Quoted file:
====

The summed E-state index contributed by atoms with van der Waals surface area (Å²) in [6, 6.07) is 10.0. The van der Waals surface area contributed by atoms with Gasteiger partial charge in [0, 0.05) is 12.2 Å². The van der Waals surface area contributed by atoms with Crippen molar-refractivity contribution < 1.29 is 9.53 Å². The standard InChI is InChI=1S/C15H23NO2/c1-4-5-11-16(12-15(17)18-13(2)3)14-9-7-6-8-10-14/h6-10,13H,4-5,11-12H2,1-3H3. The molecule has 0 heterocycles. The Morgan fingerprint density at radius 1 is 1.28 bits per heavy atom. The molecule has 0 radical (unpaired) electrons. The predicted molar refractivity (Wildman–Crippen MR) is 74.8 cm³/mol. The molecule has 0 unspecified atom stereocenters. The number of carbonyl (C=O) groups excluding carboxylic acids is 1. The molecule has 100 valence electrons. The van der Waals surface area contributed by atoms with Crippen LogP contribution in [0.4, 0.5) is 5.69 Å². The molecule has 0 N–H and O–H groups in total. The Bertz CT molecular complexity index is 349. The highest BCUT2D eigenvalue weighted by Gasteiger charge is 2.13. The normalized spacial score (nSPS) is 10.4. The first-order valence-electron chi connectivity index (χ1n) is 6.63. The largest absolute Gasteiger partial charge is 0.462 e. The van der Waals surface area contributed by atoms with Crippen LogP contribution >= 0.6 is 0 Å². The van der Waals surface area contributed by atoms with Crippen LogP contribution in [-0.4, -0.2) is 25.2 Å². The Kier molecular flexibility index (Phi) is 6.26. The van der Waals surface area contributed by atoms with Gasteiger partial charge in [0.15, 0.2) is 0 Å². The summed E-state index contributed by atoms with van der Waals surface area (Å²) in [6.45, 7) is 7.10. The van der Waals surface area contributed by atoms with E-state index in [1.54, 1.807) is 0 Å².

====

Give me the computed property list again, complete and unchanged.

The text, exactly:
The summed E-state index contributed by atoms with van der Waals surface area (Å²) in [6, 6.07) is 10.0. The van der Waals surface area contributed by atoms with Gasteiger partial charge in [0, 0.05) is 12.2 Å². The van der Waals surface area contributed by atoms with Crippen molar-refractivity contribution < 1.29 is 9.53 Å². The standard InChI is InChI=1S/C15H23NO2/c1-4-5-11-16(12-15(17)18-13(2)3)14-9-7-6-8-10-14/h6-10,13H,4-5,11-12H2,1-3H3. The molecule has 0 heterocycles. The Morgan fingerprint density at radius 1 is 1.28 bits per heavy atom. The molecule has 0 radical (unpaired) electrons. The predicted molar refractivity (Wildman–Crippen MR) is 74.8 cm³/mol. The molecule has 0 unspecified atom stereocenters. The number of carbonyl (C=O) groups excluding carboxylic acids is 1. The molecule has 100 valence electrons. The van der Waals surface area contributed by atoms with Crippen LogP contribution in [0.4, 0.5) is 5.69 Å². The molecule has 0 N–H and O–H groups in total. The Bertz CT molecular complexity index is 349. The highest BCUT2D eigenvalue weighted by Gasteiger charge is 2.13. The normalized spacial score (nSPS) is 10.4. The first-order valence-electron chi connectivity index (χ1n) is 6.63. The largest absolute Gasteiger partial charge is 0.462 e. The van der Waals surface area contributed by atoms with Crippen LogP contribution >= 0.6 is 0 Å². The van der Waals surface area contributed by atoms with Crippen LogP contribution in [-0.4, -0.2) is 25.2 Å². The Kier molecular flexibility index (Phi) is 6.26. The van der Waals surface area contributed by atoms with Gasteiger partial charge in [0.15, 0.2) is 0 Å². The summed E-state index contributed by atoms with van der Waals surface area (Å²) in [6.45, 7) is 7.10. The van der Waals surface area contributed by atoms with E-state index in [1.54, 1.807) is 0 Å².